This indirect-fired heater design uses a burner and high-temperature chamber to heat process air as it passes over the heater. Heat is generated by a burner firing into a specially designed high-temperature chamber, which is engineered to radiate. The process air is pulled, or blown, over the heater and heated to the desired temperature. This system is ideal for recirculated air processes like paint booths and smokers. This type of indirect-fired heater is approximately 60-70% efficient.
Multiple Hot Pass Design
These indirect-fired heaters consist of a burner, combustion chamber, an air-to-air heat exchanger and high-temperature fans. In this type of heater, the high-temperature fans pull the hot products of combustion, produced by the burner, through an air-to-air heat exchanger heating the process air passing through the other side of the heat exchanger. The hot gasses then reenter the system to create a continuous heating loop. As the process air is separated from the hot gases by the heat exchanger they are free from products of combustion providing hot, clean air to the process.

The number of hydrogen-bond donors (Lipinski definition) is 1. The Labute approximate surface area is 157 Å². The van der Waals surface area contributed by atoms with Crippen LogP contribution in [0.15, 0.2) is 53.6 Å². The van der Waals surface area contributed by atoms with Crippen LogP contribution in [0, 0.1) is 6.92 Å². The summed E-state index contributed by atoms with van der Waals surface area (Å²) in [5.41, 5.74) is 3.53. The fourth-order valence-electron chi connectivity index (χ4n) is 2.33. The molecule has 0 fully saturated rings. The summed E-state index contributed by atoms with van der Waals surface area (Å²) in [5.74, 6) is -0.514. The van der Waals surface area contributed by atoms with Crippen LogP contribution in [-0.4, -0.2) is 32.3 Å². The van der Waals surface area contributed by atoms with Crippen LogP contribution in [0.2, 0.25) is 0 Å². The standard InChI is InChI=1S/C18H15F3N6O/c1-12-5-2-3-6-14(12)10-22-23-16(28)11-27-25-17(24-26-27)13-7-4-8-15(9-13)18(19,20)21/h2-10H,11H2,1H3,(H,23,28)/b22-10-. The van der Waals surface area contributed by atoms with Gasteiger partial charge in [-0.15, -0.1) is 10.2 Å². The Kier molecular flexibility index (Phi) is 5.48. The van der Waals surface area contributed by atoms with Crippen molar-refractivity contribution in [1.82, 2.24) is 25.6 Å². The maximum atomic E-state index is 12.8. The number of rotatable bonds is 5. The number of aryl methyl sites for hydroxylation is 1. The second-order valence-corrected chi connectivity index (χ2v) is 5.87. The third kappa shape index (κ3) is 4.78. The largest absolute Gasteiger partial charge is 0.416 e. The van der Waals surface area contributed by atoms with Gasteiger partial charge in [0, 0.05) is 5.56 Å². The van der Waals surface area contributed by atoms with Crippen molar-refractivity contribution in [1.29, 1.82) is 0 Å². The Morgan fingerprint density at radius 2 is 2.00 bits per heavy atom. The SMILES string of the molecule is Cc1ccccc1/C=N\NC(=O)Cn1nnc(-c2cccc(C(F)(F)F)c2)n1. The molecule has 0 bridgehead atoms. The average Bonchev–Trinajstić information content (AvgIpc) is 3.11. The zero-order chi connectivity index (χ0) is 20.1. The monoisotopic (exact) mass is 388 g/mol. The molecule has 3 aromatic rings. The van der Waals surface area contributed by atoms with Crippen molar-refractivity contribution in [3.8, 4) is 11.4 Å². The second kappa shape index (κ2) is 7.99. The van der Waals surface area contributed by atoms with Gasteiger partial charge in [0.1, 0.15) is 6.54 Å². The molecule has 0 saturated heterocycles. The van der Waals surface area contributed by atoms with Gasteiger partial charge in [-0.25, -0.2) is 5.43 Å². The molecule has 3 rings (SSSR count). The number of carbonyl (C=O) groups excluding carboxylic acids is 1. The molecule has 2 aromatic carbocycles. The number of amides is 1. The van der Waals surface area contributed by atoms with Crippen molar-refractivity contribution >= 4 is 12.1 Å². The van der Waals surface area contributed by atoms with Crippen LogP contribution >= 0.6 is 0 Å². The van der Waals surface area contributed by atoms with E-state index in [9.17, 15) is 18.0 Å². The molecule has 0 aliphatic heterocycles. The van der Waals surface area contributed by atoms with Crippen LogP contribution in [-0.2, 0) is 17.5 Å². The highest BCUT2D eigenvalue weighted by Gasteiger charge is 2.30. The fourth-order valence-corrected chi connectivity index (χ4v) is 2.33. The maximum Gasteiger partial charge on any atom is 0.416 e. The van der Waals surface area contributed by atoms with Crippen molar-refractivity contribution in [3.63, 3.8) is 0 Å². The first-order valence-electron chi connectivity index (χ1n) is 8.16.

This design can heat high volumes of air with more than 90% efficiency. The heater’s efficiency can be further enhanced by installing an air-to-air heat exchanger in the process exhaust system, so clean air can be heated before it enters the main heating chamber. This type of heater is ideal for use in food-grade spray dryers and mineral drying applications.
Applications of Indirect-Fired Air Heaters
Indirect-fired heaters are valued for their ability to rapidly and efficiently heat process air without contaminating processes through direct contact or the diffusion of combustion byproducts into the process. Applications that benefit from indirect fire heaters include: